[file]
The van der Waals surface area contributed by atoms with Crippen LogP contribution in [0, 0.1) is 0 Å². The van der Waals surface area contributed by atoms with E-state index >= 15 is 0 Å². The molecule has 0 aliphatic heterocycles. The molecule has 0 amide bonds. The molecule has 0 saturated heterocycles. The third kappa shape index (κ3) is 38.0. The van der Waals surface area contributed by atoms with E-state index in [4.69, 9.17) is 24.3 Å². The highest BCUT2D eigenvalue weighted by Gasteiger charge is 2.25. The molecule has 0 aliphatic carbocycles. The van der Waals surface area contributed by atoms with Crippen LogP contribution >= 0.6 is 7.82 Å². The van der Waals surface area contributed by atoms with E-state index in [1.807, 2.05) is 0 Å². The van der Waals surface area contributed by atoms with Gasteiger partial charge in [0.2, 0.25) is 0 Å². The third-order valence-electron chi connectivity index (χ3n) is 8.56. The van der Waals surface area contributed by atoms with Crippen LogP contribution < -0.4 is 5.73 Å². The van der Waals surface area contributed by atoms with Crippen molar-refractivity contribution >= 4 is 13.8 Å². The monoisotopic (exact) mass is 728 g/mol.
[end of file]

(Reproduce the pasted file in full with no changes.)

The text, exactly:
The van der Waals surface area contributed by atoms with Crippen LogP contribution in [0, 0.1) is 0 Å². The van der Waals surface area contributed by atoms with E-state index >= 15 is 0 Å². The molecule has 0 aliphatic heterocycles. The molecule has 0 amide bonds. The molecule has 0 saturated heterocycles. The third kappa shape index (κ3) is 38.0. The van der Waals surface area contributed by atoms with E-state index in [4.69, 9.17) is 24.3 Å². The highest BCUT2D eigenvalue weighted by Gasteiger charge is 2.25. The molecule has 0 aliphatic carbocycles. The van der Waals surface area contributed by atoms with Crippen LogP contribution >= 0.6 is 7.82 Å². The van der Waals surface area contributed by atoms with E-state index in [1.807, 2.05) is 0 Å². The van der Waals surface area contributed by atoms with Gasteiger partial charge in [0.2, 0.25) is 0 Å². The third-order valence-electron chi connectivity index (χ3n) is 8.56. The van der Waals surface area contributed by atoms with Crippen LogP contribution < -0.4 is 5.73 Å². The van der Waals surface area contributed by atoms with Crippen molar-refractivity contribution >= 4 is 13.8 Å². The monoisotopic (exact) mass is 728 g/mol.